Casing Metals for RTDs
A resistance temperature detector or RTD, is a sensor that can measure accurate temperatures by calculating the resistance of the unit with the temperature in the container. Most RTDs are made from thin wires wrapped around a ceramic core. To protect the unit, the resistance temperature detector is placed inside a core. The materials used to make the core vary, and have different strengths and weaknesses. The following five metals are used to make the outside core for RTDs:
Platinum: Platinum is the most commonly used metal to wrap an RTD. Platinum is a flexible metal that provides the greatest temperature accuracy of any other RTD container. Platinum is a precious metal, so the cost of this kind of sheath can be expensive.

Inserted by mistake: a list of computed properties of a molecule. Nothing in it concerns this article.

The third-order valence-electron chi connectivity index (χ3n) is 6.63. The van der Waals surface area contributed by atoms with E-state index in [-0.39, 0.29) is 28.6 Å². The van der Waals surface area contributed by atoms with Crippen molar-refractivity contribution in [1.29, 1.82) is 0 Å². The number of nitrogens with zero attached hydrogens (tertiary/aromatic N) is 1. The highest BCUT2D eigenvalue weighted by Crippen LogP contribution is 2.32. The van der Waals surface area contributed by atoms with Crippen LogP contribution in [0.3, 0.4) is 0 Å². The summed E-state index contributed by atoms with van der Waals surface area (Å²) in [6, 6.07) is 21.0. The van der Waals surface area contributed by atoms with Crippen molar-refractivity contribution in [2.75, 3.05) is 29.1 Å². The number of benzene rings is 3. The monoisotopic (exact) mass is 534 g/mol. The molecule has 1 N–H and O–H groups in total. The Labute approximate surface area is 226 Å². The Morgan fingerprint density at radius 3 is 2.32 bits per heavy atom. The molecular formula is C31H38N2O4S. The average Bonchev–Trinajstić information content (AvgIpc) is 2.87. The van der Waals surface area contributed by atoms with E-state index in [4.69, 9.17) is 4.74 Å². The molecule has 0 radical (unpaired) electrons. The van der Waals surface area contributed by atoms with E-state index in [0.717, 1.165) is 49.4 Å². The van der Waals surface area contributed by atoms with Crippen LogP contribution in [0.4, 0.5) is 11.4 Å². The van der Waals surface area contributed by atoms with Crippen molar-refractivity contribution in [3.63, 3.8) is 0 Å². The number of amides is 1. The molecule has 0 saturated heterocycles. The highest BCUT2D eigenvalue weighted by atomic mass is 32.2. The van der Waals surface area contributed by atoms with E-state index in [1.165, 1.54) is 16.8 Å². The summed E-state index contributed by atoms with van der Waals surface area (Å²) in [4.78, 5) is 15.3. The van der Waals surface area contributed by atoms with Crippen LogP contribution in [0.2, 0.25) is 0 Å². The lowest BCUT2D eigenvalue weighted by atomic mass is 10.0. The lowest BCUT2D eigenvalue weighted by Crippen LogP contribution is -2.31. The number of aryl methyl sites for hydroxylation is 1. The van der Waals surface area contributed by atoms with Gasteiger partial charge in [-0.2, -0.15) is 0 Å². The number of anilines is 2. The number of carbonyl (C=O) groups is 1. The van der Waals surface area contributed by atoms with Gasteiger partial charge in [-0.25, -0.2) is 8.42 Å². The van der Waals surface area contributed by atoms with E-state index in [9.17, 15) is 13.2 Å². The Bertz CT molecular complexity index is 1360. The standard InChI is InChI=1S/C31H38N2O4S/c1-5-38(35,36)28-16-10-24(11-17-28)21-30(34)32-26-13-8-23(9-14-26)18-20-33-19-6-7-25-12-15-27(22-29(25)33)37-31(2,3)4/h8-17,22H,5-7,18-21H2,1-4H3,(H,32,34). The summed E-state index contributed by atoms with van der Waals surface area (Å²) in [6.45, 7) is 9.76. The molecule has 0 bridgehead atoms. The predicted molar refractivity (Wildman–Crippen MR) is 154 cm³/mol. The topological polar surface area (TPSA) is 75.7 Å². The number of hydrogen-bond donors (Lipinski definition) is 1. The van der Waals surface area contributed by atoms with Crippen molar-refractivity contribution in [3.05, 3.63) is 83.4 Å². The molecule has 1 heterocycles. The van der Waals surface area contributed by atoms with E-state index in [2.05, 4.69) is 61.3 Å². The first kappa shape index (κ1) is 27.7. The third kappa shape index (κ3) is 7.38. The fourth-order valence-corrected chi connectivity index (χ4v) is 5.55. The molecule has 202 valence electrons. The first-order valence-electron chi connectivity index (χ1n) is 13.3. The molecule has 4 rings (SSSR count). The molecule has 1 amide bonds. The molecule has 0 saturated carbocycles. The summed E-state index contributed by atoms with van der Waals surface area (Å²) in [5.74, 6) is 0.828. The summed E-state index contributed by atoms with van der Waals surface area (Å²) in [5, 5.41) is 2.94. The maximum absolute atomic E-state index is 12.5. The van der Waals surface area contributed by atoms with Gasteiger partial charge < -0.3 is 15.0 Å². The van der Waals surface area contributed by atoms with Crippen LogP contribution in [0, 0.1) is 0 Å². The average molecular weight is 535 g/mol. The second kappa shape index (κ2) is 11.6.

Tungsten: Tungsten is a tough metal that is sometimes used to protect RTDs. Tungsten is ideal for using with probes that are in harsh conditions, such as constantly agitating liquids or harsh outdoor environments. It is rare to see tungsten cases, however.
Nickel: Nickel is another commonly-used casing for RTDs. Nickel is inexpensive, which makes it a popular choice for applications where extreme temperature accuracy is not required. Nickel cases are used in everyday industrial applications where small temperature inaccuracies are acceptable, which is usually the case for any process except the mixing of highly volatile ingredients.
Balco: Balco is a rare material that is sometimes used to case RTDs. This casing is made from a mixture of 70 percent nickel and 30 percent iron. Balco is the upgraded version of pure nickel RTDs, and has a much higher linearity than pure nickel. However, balco is used less often than platinum, because platinum is more accurate and lasts longer.
Copper: Copper RTDs are used in cases where the electronic current of the material is necessary to receive an accurate reading. Copper RTDs have a predictable resistance change with the rise and fall in temperature, which make it an inexpensive alternative to platinum RTDs.